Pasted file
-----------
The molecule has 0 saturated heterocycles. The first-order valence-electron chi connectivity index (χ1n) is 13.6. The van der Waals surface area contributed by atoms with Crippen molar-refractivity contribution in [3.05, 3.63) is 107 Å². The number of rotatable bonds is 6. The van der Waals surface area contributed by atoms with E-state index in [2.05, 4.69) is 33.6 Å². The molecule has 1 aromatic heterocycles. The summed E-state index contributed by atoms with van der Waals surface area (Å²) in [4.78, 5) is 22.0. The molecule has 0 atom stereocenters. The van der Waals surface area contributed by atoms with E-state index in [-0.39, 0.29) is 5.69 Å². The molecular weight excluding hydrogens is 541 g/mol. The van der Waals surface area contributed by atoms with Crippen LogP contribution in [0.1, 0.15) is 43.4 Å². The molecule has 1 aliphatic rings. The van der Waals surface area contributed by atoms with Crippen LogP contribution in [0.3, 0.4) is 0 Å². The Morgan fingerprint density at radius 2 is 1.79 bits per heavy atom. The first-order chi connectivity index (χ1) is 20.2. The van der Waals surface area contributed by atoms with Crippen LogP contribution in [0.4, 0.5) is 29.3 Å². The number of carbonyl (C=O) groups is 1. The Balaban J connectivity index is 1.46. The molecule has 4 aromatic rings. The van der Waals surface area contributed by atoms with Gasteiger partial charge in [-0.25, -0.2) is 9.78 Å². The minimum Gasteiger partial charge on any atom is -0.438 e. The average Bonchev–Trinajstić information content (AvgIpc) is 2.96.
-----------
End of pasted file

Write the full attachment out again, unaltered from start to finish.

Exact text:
The molecule has 0 saturated heterocycles. The first-order valence-electron chi connectivity index (χ1n) is 13.6. The van der Waals surface area contributed by atoms with Crippen molar-refractivity contribution in [3.05, 3.63) is 107 Å². The number of rotatable bonds is 6. The van der Waals surface area contributed by atoms with E-state index in [2.05, 4.69) is 33.6 Å². The molecule has 1 aromatic heterocycles. The summed E-state index contributed by atoms with van der Waals surface area (Å²) in [4.78, 5) is 22.0. The molecule has 0 atom stereocenters. The van der Waals surface area contributed by atoms with E-state index in [-0.39, 0.29) is 5.69 Å². The molecular weight excluding hydrogens is 541 g/mol. The van der Waals surface area contributed by atoms with Crippen LogP contribution in [0.1, 0.15) is 43.4 Å². The molecule has 1 aliphatic rings. The van der Waals surface area contributed by atoms with Crippen LogP contribution in [0.3, 0.4) is 0 Å². The Morgan fingerprint density at radius 2 is 1.79 bits per heavy atom. The first-order chi connectivity index (χ1) is 20.2. The van der Waals surface area contributed by atoms with Crippen LogP contribution in [0.4, 0.5) is 29.3 Å². The number of carbonyl (C=O) groups is 1. The Balaban J connectivity index is 1.46. The molecule has 4 aromatic rings. The van der Waals surface area contributed by atoms with Gasteiger partial charge in [-0.25, -0.2) is 9.78 Å². The minimum Gasteiger partial charge on any atom is -0.438 e. The average Bonchev–Trinajstić information content (AvgIpc) is 2.96.